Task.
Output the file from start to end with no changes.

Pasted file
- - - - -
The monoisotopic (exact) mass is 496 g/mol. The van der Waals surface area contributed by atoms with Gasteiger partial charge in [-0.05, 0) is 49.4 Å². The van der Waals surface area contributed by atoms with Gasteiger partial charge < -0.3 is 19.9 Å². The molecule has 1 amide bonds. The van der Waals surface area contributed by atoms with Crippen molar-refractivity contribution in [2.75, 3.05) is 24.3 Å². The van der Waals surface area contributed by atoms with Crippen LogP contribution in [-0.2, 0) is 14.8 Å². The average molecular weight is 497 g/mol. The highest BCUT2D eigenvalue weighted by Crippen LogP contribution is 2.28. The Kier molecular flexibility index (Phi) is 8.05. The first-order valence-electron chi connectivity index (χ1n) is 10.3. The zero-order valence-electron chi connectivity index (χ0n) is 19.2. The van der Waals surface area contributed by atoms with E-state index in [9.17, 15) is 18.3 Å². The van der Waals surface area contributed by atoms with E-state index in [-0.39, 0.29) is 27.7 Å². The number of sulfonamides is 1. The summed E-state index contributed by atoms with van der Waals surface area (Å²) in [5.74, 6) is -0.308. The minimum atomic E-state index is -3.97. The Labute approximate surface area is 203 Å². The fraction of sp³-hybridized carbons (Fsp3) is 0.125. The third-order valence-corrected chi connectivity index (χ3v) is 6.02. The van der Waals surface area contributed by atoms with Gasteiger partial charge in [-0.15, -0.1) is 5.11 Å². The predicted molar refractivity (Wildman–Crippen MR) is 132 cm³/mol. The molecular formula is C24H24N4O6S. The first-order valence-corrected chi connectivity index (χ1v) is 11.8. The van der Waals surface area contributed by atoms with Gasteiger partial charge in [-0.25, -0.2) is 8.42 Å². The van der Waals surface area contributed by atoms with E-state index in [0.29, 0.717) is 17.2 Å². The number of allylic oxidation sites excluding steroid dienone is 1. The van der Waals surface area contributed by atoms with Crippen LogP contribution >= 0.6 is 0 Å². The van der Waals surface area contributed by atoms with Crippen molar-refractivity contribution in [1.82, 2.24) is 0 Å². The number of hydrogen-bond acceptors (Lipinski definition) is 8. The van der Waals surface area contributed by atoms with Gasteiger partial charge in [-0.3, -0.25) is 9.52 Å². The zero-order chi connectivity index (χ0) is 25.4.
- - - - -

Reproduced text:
The monoisotopic (exact) mass is 496 g/mol. The van der Waals surface area contributed by atoms with Gasteiger partial charge in [-0.05, 0) is 49.4 Å². The van der Waals surface area contributed by atoms with Gasteiger partial charge < -0.3 is 19.9 Å². The molecule has 1 amide bonds. The van der Waals surface area contributed by atoms with Crippen molar-refractivity contribution in [2.75, 3.05) is 24.3 Å². The van der Waals surface area contributed by atoms with Crippen LogP contribution in [-0.2, 0) is 14.8 Å². The average molecular weight is 497 g/mol. The highest BCUT2D eigenvalue weighted by Crippen LogP contribution is 2.28. The Kier molecular flexibility index (Phi) is 8.05. The first-order valence-electron chi connectivity index (χ1n) is 10.3. The zero-order valence-electron chi connectivity index (χ0n) is 19.2. The van der Waals surface area contributed by atoms with E-state index in [9.17, 15) is 18.3 Å². The van der Waals surface area contributed by atoms with E-state index in [-0.39, 0.29) is 27.7 Å². The number of sulfonamides is 1. The summed E-state index contributed by atoms with van der Waals surface area (Å²) in [5.74, 6) is -0.308. The minimum atomic E-state index is -3.97. The Labute approximate surface area is 203 Å². The fraction of sp³-hybridized carbons (Fsp3) is 0.125. The third-order valence-corrected chi connectivity index (χ3v) is 6.02. The van der Waals surface area contributed by atoms with Gasteiger partial charge in [-0.15, -0.1) is 5.11 Å². The predicted molar refractivity (Wildman–Crippen MR) is 132 cm³/mol. The molecular formula is C24H24N4O6S. The first-order valence-corrected chi connectivity index (χ1v) is 11.8. The van der Waals surface area contributed by atoms with Gasteiger partial charge in [-0.25, -0.2) is 8.42 Å². The van der Waals surface area contributed by atoms with E-state index in [0.29, 0.717) is 17.2 Å². The number of allylic oxidation sites excluding steroid dienone is 1. The van der Waals surface area contributed by atoms with Crippen LogP contribution >= 0.6 is 0 Å². The van der Waals surface area contributed by atoms with Crippen molar-refractivity contribution in [1.82, 2.24) is 0 Å². The number of hydrogen-bond acceptors (Lipinski definition) is 8. The van der Waals surface area contributed by atoms with Gasteiger partial charge in [-0.3, -0.25) is 9.52 Å². The zero-order chi connectivity index (χ0) is 25.4.